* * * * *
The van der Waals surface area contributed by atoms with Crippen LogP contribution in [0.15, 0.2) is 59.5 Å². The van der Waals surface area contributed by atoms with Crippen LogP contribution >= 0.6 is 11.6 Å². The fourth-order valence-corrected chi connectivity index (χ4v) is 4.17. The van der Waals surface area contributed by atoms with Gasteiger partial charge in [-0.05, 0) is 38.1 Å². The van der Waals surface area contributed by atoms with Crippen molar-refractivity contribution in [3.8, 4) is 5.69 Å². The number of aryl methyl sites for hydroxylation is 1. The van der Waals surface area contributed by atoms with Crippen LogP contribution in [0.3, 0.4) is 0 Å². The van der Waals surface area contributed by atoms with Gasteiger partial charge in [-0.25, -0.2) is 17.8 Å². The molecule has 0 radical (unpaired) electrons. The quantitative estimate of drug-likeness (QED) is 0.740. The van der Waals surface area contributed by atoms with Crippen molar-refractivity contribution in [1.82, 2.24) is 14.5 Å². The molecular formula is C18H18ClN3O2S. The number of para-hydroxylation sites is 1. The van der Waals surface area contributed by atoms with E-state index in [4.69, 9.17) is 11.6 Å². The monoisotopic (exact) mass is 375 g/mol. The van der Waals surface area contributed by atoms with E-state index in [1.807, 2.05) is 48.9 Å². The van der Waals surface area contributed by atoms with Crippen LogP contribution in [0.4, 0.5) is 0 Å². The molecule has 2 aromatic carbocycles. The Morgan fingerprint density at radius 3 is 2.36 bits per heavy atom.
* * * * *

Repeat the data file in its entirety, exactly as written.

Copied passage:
The van der Waals surface area contributed by atoms with Crippen LogP contribution in [0.15, 0.2) is 59.5 Å². The van der Waals surface area contributed by atoms with Crippen LogP contribution >= 0.6 is 11.6 Å². The fourth-order valence-corrected chi connectivity index (χ4v) is 4.17. The van der Waals surface area contributed by atoms with Gasteiger partial charge in [-0.05, 0) is 38.1 Å². The van der Waals surface area contributed by atoms with Crippen molar-refractivity contribution in [3.8, 4) is 5.69 Å². The number of aryl methyl sites for hydroxylation is 1. The van der Waals surface area contributed by atoms with Crippen LogP contribution in [0.3, 0.4) is 0 Å². The van der Waals surface area contributed by atoms with Gasteiger partial charge in [-0.25, -0.2) is 17.8 Å². The molecule has 0 radical (unpaired) electrons. The quantitative estimate of drug-likeness (QED) is 0.740. The van der Waals surface area contributed by atoms with Crippen molar-refractivity contribution in [1.82, 2.24) is 14.5 Å². The molecular formula is C18H18ClN3O2S. The number of para-hydroxylation sites is 1. The van der Waals surface area contributed by atoms with E-state index in [4.69, 9.17) is 11.6 Å². The monoisotopic (exact) mass is 375 g/mol. The van der Waals surface area contributed by atoms with E-state index in [1.807, 2.05) is 48.9 Å². The van der Waals surface area contributed by atoms with Crippen LogP contribution in [0.4, 0.5) is 0 Å². The molecule has 2 aromatic carbocycles. The Morgan fingerprint density at radius 3 is 2.36 bits per heavy atom.